This week has been Mental Health Awareness Week - a week intended to ignite conversation and break down some of the barriers around mental health. One of the best ways to put shame and stigma in their place is through sharing our experiences and telling a little of our own stories.

It's a bit of a scary thing for me - though it shouldn't be - but I thought that as this week of awareness draws to an end, I might share a bit of my own mental health story..

Whenever I talk about the topic of mental health I want it to be thought of not as something "strange" or "other" but as something we all have, in much the same way that we all have physical health. Keeping things simple, I like the model that looks at it as a continuum we're all on - one long line between mental health and mental ill-health - and recognises that our position on this changes throughout the course of our lives. Just like with physical health, we will all have times where we are more or less mentally well. For lots of people, even their less-well phases might keep them towards the mentally healthy side of the line; while some might find themselves tipping over to the side of ill-health on a few difficult occasions in their lives; and others still will face more enduring struggles that place them at the continuum's ill-health end for substantial periods of their lives. 

For me personally, I know that my position on that continuum has certainly changed throughout time. 

I'm not sure when exactly I first stumbled over the edge onto the less-healthy side, but I know that I was struggling significantly by the time I reached my mid-teens. Convinced that I was being pathetic, I believed that what I was thinking and feeling was just the stuff of normal, hormonal teens and that I was simply too useless to cope. I bottled it up tight and kept it to myself - not wanting to "bother" anyone - and got by on a string of unhealthy coping mechanisms for a good while. It wasn't until I was 16 - after an incident that landed me in hospital - that things were finally brought into the light. I received a diagnosis of "clinical depression" and came into contact with mental health services for the first time.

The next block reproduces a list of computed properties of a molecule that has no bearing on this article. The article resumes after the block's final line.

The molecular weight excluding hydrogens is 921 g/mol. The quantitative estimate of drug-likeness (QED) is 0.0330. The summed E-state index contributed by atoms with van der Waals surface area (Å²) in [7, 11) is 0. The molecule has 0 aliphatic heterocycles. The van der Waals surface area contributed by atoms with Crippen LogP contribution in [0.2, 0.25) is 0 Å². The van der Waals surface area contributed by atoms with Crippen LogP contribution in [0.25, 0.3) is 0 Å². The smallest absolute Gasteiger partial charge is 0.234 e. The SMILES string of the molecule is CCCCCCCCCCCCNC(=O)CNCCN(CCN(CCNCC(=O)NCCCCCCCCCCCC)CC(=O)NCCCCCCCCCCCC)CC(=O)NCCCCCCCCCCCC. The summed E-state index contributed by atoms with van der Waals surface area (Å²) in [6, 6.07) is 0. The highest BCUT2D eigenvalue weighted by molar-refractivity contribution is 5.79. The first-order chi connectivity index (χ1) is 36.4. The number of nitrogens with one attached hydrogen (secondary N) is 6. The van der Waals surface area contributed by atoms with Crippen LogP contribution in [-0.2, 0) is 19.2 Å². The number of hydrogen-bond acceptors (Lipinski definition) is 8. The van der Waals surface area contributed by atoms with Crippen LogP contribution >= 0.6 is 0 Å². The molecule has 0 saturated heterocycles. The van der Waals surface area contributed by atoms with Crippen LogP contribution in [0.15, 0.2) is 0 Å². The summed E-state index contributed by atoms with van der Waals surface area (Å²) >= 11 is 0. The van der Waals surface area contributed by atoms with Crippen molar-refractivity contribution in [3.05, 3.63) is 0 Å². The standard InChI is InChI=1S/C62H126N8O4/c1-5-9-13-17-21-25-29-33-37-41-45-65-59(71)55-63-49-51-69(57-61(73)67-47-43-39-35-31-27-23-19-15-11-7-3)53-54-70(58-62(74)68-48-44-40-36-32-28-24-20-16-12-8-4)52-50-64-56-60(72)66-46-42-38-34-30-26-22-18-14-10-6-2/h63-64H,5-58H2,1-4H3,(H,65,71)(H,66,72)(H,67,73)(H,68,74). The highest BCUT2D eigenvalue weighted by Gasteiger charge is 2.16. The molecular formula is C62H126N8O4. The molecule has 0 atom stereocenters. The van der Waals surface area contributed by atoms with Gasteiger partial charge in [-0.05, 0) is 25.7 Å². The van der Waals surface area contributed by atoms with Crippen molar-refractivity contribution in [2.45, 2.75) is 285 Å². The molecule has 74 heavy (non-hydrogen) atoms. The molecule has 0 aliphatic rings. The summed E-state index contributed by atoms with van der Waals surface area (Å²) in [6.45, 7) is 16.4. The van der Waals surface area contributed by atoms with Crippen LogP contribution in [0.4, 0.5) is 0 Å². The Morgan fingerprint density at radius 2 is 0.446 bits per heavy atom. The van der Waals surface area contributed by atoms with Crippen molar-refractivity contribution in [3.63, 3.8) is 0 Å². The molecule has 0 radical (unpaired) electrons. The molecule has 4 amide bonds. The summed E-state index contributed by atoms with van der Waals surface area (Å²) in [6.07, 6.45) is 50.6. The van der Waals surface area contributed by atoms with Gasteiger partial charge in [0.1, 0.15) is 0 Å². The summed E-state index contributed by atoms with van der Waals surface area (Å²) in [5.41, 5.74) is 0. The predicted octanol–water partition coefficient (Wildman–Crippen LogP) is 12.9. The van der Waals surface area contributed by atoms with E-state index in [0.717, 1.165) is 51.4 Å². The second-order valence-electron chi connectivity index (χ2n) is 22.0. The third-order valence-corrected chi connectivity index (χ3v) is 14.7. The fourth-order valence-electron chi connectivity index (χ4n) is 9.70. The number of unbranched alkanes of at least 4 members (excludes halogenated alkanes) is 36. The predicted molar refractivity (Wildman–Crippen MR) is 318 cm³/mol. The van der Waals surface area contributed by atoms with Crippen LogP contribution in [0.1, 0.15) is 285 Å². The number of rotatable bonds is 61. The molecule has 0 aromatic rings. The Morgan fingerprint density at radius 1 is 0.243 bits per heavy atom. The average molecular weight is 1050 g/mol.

It's been a rocky journey since that point and my own continuum has grown to look like something of a roller-coaster ride. I've had brighter periods (thank goodness!) and I've had darker ones; and my encounters with mental health services have been a mixed bag of positive and negative ones.   

That first encounter put me under the care of CAMHS - Child and Adolescent Mental Health Services - who I met with fortnightly for more than a year. I turned down medication at this point, believing (controversially) that psychiatric drugs were dangerous for still-developing teenage brains, and I remember these sessions mostly as uncomfortable hours spent looking at the psychiatrist in silence, waiting for something to be said or done. It was a strange set-up and I never quite understood what was going on, until I was eventually discharged on the basis that, "Your church is helping you more than I am." (Funny, that.) 

Fortunately, the period that followed was a gentle reprieve in my life where, despite still struggling mentally, things were far less intense and overwhelming than they had been for the previous few years. I came to faith for the first time during this period, left school on a bit of a whim just a few months into sixth year and spent the rest of the academic year with the Salvation Army, as a youth and children's work volunteer. 

I did well for a while there - even managing to put a stop to my unhealthy coping strategies - and things were pretty good, but towards the end of this time I started to feel like something wasn't quite right, as if I was beginning to fray around the edges again. Recognising this for what it was, I took myself off to the GP only to be told that I was just too old for the young people's team (having just turned 18) and that there was no point putting in a referral to the adult service because they were unlikely to see me before I left for university.

So it was that I set off for the biggest challenge of my life up to that point - moving four hours away from home to start university and my first job - with my feet already set on trembling ground.

University was a really difficult season of life for me. I actually held it together pretty well through those early anxiety-ridden days of change and upheaval, but the further I got into the experience, the more I seemed to struggle.